Don’t just write a speech on a topic that interests you this year.
Don’t just construct a 1AC.
That’s the wrong approach. It’s a slippery slope and you will be sliding in the wrong direction. Beware!
Here’s what I mean…
Human beings desire genuine community – with God, with one another, and even with themselves. Language is the vehicle by which human connection takes place. Therefore, a speech has the potential to be so much more than a mere composition of words. A good speech will promote better connection and extend the great conversation of mankind. A purely technical attempt at speech writing will backfire. A meaningful speech has heart and soul.
Furthermore, because we are born to communicate, our instincts serve us well as listeners too. Good speech writers understand that their audiences will quickly discern when they are being conned or manipulated. Audiences, and judging panels, can sense when a speech is simply a contrived composition that merely meets event rules or fills the skeletal structure of an outline.
Just putting words together and delivering those words aloud does not a connection make! In fact, we must take care that we do not create a dis-connection.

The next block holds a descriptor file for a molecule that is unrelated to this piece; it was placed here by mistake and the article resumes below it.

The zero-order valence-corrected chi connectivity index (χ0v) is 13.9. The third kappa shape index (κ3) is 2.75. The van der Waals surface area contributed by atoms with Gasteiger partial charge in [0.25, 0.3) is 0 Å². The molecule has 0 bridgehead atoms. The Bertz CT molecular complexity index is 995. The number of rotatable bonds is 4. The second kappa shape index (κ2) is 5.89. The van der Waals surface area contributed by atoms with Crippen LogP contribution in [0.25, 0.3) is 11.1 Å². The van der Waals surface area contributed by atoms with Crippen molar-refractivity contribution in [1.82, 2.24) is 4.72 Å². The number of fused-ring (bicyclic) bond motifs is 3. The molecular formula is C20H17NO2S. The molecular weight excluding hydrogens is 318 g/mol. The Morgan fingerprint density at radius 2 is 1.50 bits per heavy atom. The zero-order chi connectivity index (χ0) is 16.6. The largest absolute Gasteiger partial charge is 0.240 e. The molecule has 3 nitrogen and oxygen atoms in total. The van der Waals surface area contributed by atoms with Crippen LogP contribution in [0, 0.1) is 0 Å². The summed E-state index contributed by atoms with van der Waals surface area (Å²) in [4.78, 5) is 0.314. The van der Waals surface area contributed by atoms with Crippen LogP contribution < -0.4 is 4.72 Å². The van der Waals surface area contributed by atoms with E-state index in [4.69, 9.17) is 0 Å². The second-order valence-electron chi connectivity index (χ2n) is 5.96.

Here’s what Dananjaya Hettiarachchi, this year’s newly crowned World Champion of Public Speaking by Toastmaster’s International knows after years of competitive speech writing,
“Hettiarachchi says that a common mistake beginners make when crafting their speeches is by starting with a topic. Instead, he says you should begin with a message, and it should be as concise as possible. This message is whatever you want your audience to be thinking about when your presentation concludes.”
This champion speaker gives other helpful tips this month in a Business Insider Australia article by Richard Feloni. You can read it here:
So speech coaches, rather than ask our young speech writers, “What’s your speech topic this year?” we must help them discover what message they want or need to share. Debate coaches, we will be careful to do much more than help our debaters add definitions, clarify criteria, or re-tag “harms” in their constructives and merely argue point-for-point in their rebuttals.
All year long, we will remind one another to…
- make a connection
- put a face on the facts
- tell a moving story
- extend a conversation
Of course, each speech will contain structure and organization, and comply with all of your forensic league’s rules. But take time to reach down deep. Don’t forget the importance of your message just because you’ve chosen a topic.
We can’t wait to connect with you this year!